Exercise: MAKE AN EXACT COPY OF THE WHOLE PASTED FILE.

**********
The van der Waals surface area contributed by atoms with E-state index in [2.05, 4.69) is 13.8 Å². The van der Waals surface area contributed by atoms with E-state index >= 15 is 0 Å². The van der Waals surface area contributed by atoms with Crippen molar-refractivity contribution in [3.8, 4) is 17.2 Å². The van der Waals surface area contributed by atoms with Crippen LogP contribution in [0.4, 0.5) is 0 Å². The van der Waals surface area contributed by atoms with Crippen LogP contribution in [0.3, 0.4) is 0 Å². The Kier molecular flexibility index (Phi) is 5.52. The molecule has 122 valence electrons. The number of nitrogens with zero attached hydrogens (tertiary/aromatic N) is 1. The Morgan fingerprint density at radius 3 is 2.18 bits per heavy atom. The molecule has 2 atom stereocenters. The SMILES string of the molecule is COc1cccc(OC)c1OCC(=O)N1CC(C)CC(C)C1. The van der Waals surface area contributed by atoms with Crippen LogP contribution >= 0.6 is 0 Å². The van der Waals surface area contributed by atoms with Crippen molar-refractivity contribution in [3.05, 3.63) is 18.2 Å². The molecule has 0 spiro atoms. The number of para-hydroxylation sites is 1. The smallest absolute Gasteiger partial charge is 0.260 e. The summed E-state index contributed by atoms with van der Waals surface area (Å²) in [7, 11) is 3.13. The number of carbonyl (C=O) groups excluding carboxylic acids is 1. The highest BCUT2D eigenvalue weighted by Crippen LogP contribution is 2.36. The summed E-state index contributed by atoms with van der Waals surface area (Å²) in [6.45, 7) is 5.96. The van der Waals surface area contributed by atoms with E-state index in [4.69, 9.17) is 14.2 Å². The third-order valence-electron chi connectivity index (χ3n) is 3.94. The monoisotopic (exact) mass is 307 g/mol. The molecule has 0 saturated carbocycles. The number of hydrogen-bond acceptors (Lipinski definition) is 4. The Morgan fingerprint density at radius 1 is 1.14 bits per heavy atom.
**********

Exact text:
The van der Waals surface area contributed by atoms with E-state index in [2.05, 4.69) is 13.8 Å². The van der Waals surface area contributed by atoms with E-state index >= 15 is 0 Å². The van der Waals surface area contributed by atoms with Crippen molar-refractivity contribution in [3.8, 4) is 17.2 Å². The van der Waals surface area contributed by atoms with Crippen LogP contribution in [0.4, 0.5) is 0 Å². The van der Waals surface area contributed by atoms with Crippen LogP contribution in [0.3, 0.4) is 0 Å². The Kier molecular flexibility index (Phi) is 5.52. The molecule has 122 valence electrons. The number of nitrogens with zero attached hydrogens (tertiary/aromatic N) is 1. The Morgan fingerprint density at radius 3 is 2.18 bits per heavy atom. The molecule has 2 atom stereocenters. The SMILES string of the molecule is COc1cccc(OC)c1OCC(=O)N1CC(C)CC(C)C1. The van der Waals surface area contributed by atoms with Crippen LogP contribution >= 0.6 is 0 Å². The van der Waals surface area contributed by atoms with Crippen molar-refractivity contribution in [3.05, 3.63) is 18.2 Å². The molecule has 0 spiro atoms. The number of para-hydroxylation sites is 1. The smallest absolute Gasteiger partial charge is 0.260 e. The summed E-state index contributed by atoms with van der Waals surface area (Å²) in [7, 11) is 3.13. The number of carbonyl (C=O) groups excluding carboxylic acids is 1. The highest BCUT2D eigenvalue weighted by Crippen LogP contribution is 2.36. The summed E-state index contributed by atoms with van der Waals surface area (Å²) in [6.45, 7) is 5.96. The van der Waals surface area contributed by atoms with E-state index in [4.69, 9.17) is 14.2 Å². The third-order valence-electron chi connectivity index (χ3n) is 3.94. The monoisotopic (exact) mass is 307 g/mol. The molecule has 0 saturated carbocycles. The number of hydrogen-bond acceptors (Lipinski definition) is 4. The Morgan fingerprint density at radius 1 is 1.14 bits per heavy atom.